This weekend, I noticed diesel.io is no longer reachable. I guess it's time to organize the funerals of this project.
First a word about the dead from it pypi page:
diesel is a framework for easily writing reliable and scalable network applications in Python. It uses the greenlet library layered atop asynchronous socket I/O in Python to achieve benefits of both the threaded-style (linear, blocking-ish code flow) and evented-style (no locking, low overhead per connection) concurrency paradigms. It’s design is heavily inspired by the Erlang/OTP platform.
Announced in 2010, the project was well received (+500 stars on github) but eventually failed to make it hole in the crowded world of Python async frameworks.
In late 2013, Bump, the company that developed diesel for it own needs, was bought by Google, it products discontinued and team merged.
This put a neat stop to the project, which entered in hibernation:
It's only a year later I got interested by the project.
Why? Maybe it's because I've always had a weakness for lost causes (to paraphrase Rhett Buttler).
What really caught my eye was diesel offers an implementation of Flask and it it ecosystem (let aside the extensions making use of the network which blocking nature couldn't play nice in an async framework).
The drawback, however, was diesel was Python 2 only and, as I stated earlier, it community was sparse if not vanished.
Given I was having some free time (that's the reason I start researching about async frameworks in the first place) I choose the hard way: porting the project to Python 3 !
Who knows ? Maybe seeing someone investing time into there project could re-motivate it creators, and with some posts&benchmarks on reddit we could even bring new people in...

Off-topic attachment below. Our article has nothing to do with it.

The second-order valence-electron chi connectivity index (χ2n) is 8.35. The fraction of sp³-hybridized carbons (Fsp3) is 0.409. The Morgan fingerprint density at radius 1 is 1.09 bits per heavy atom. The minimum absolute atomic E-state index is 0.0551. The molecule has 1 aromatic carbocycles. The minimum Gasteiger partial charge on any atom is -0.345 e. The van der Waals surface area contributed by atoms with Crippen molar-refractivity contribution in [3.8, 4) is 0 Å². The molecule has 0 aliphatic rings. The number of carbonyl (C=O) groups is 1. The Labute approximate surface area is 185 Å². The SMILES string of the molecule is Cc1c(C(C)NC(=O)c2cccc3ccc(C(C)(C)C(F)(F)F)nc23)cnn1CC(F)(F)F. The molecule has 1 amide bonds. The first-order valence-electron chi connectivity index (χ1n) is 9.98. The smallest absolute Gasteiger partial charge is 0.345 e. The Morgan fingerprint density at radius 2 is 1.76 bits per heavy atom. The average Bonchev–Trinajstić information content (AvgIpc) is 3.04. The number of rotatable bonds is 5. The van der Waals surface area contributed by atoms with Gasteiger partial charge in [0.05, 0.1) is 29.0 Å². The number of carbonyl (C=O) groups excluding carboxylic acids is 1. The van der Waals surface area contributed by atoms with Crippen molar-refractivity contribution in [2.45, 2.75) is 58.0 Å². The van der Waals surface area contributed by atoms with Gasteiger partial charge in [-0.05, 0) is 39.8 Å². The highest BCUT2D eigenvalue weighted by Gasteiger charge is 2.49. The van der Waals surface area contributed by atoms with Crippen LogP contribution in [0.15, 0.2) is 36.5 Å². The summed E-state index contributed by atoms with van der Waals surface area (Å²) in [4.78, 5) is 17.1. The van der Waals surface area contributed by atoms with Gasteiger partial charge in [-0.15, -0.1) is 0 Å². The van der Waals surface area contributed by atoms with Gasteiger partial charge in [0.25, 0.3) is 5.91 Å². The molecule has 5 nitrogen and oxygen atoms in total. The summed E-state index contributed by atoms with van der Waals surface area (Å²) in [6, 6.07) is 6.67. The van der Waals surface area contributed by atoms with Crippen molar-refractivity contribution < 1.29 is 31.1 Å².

However my attempt to shake the sleeping giant turned short: too few free time, missing motivation and Diesel4 (the new major version with Python 3 support) didn't get released on pypi, in fact it didn't even make it way to the master :'-(
Put this way, this seems harsh: I worked hard and no-one will ever use my work (not even me !). But in fact it's all the opposite !
One of the biggest grieve Armin Ronacher gave to Python3 is the str/bytes separation which make porting low level code pretty hard. Well diesel was full of such things (protocols, transport, socket communication etc.) so porting the code was far more than just a 2to3 pass, I actually had to read and understand all the code !
This project gave me the opportunity to go deep into async programming, to understand the reactor pattern and hack into an implementation of it, to discover greenlet, to play with the redis and mongodb protocols, and to discover someone finally did something to replace the awful logging module.
With asyncio raising as the new unified standard for async programming in Python, diesel is damn no matter what. So it's time to move on let it rest in peace, but I would suggest you anyway to go pay your respects to it, may it code teaches you as much as it did to me.
PS: After 2 years of inactivity, Dowski's blog got a new entry:
I think it's time to make things again.
Is it really the end of diesel ?Go Top